Unilever's other retail formats, however, serve a different purpose. The company's Ben & Jerry's brand runs scoop shops in 27 markets throughout the world, having just entered Brazil. Meanwhile, Wall's Happiness stations are opening in retail outlets and malls globally. "A Happiness station is effectively a scooping shop that offers you the array of Unilever ice cream in a soft ice scooping and dessert format... A good retail store can do between half a million and a million euros [per annum]," Havelock says.

While one purpose running retail outlets serves is undoubtedly raising the profile of a given brand, for Unilever it is also about building more profitable brands, Havelock indicates.

"How would we improve margins? Number one is selling more of our premium brands - B&J, Talenti [the US gelato firm Unilever acquired last year], Magnum. Number two, expanding and growing our impulse markets the out of home markets across the world. Number three, building our retail offering across the world... all of these are things that are at the same time about growth, but also about helping expand margin. Magnum Pleasure stores we would use more as a branding mechanism across the world, whereas Ben & Jerry's and Happiness are valuable business contributors both to the growth and profit."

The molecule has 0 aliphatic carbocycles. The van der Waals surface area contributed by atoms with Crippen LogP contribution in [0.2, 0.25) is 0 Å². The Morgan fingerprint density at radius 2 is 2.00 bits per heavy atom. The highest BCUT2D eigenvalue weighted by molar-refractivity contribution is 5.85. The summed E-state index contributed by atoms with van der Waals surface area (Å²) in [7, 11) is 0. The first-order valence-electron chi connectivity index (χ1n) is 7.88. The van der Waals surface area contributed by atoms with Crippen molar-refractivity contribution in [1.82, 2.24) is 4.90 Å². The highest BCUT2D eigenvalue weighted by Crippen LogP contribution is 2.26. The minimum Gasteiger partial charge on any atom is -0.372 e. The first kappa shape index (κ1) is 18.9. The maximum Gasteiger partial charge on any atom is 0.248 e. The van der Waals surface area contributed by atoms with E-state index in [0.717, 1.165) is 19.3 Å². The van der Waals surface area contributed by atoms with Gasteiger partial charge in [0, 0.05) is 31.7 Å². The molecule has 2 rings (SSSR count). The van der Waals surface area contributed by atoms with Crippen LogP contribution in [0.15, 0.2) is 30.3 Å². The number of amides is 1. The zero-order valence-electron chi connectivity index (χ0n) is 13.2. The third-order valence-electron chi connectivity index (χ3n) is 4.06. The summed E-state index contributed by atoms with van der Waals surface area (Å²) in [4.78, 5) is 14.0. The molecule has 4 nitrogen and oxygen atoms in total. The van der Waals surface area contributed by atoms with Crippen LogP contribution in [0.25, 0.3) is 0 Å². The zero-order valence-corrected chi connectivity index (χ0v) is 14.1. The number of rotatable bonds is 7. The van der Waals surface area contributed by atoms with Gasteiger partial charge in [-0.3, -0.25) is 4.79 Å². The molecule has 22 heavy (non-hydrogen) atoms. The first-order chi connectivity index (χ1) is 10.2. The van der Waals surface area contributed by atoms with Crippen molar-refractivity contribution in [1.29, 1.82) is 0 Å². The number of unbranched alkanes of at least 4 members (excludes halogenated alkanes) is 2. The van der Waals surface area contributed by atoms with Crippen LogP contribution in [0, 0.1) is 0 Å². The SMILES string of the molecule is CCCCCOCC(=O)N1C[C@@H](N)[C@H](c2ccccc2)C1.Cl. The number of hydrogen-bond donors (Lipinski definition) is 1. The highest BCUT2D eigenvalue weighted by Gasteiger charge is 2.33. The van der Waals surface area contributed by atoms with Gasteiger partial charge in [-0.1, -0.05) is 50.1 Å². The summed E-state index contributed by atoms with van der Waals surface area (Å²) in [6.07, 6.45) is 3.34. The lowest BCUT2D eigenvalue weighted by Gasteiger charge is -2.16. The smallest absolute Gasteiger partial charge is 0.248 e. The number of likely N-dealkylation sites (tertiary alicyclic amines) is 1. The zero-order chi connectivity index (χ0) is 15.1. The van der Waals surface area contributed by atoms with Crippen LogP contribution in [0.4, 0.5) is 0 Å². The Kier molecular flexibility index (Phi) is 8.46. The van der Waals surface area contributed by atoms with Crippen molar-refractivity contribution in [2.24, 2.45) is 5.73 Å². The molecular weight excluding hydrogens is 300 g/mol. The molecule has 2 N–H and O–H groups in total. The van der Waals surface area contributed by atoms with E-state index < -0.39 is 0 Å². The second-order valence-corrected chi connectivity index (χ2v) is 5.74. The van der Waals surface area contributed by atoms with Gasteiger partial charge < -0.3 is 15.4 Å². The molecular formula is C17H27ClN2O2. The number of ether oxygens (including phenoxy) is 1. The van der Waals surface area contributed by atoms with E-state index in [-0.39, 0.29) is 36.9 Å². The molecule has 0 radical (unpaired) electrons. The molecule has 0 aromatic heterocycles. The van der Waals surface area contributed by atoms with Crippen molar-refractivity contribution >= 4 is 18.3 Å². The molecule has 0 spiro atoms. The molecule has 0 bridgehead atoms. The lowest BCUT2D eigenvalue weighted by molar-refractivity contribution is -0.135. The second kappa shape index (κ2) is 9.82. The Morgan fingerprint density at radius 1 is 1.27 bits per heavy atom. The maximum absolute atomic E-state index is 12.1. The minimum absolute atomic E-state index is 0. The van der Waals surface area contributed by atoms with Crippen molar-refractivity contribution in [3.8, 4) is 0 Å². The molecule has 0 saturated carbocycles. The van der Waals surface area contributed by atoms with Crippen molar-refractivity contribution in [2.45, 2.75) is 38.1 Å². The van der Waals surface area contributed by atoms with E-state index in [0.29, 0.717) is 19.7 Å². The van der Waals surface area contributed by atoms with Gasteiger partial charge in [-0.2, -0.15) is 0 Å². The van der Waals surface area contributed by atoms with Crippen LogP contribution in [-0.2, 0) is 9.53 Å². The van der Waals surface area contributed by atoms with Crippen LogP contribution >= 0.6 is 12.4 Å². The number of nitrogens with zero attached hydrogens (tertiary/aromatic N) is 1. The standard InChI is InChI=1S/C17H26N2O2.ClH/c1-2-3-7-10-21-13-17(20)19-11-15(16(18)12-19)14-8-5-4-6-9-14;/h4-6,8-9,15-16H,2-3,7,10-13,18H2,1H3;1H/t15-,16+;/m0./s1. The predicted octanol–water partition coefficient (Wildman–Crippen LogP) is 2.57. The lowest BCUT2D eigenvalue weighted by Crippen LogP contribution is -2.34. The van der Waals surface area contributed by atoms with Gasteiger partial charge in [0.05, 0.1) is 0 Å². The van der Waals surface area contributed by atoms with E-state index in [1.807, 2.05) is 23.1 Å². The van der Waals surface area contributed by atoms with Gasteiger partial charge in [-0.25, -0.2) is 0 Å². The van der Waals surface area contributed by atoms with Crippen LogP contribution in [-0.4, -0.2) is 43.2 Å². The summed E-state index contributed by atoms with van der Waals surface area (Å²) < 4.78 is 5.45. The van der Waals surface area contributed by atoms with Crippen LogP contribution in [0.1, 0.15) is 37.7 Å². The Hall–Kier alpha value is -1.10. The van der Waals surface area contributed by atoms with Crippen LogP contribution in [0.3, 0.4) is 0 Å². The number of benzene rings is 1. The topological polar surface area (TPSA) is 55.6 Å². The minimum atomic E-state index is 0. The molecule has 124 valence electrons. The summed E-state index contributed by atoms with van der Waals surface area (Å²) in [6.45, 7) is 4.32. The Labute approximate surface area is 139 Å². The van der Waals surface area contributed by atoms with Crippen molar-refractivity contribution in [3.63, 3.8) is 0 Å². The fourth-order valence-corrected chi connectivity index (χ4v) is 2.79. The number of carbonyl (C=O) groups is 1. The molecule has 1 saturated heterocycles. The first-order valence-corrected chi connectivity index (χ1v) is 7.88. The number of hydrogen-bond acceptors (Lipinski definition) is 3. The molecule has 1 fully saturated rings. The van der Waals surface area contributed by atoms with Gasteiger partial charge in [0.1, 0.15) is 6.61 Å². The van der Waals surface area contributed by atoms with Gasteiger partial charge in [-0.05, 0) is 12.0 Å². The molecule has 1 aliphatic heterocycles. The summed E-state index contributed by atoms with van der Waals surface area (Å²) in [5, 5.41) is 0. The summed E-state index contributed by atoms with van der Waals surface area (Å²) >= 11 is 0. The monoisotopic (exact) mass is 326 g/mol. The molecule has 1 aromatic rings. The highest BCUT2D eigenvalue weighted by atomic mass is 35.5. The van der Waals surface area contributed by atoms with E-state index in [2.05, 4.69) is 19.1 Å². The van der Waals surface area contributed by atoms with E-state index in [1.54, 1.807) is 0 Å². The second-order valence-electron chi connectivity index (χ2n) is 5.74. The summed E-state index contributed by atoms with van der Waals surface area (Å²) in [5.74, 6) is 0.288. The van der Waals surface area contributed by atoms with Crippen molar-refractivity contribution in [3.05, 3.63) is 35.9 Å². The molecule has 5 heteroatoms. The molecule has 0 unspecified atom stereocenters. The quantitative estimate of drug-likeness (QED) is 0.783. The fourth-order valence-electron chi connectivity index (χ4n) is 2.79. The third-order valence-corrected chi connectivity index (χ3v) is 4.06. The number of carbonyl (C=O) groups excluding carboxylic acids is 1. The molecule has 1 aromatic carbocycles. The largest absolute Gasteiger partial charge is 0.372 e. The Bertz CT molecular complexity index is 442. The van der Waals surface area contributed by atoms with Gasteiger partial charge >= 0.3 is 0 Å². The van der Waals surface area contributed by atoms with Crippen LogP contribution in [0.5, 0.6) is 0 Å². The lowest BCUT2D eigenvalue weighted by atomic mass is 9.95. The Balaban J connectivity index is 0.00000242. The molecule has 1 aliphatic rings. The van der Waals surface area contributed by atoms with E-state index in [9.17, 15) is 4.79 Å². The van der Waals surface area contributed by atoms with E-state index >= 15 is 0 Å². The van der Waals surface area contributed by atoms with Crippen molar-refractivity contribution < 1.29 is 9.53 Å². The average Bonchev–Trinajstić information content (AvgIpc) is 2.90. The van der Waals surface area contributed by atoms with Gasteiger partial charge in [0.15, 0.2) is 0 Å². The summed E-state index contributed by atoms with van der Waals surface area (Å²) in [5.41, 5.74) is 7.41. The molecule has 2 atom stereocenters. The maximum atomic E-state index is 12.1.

Retail stores make money for Unilever. They are an interesting sales stream. But – perhaps most importantly – the outlets add value to its brands and differentiate it from the competitive lower end of the market, where Unilever would be pitted against cheaper private-label products or even the discount retailers. 

According to Euromonitor analyst Lamine Lahouasnia, Unilever is not the only food manufacturer "looking upwards" by developing a retail offer. Other players expanding in the channel include Ferrero, which bought up UK chocolate maker and retail operator Thorntons earlier this year. 

Lahousnia explained: "We couldn't quite believe that Ferrero would want to buy a brand like Thorntons for the FMCG brand itself... We fully appreciate that Ferrero is a very premium oriented company... going forward they see a real opportunity in super-premium."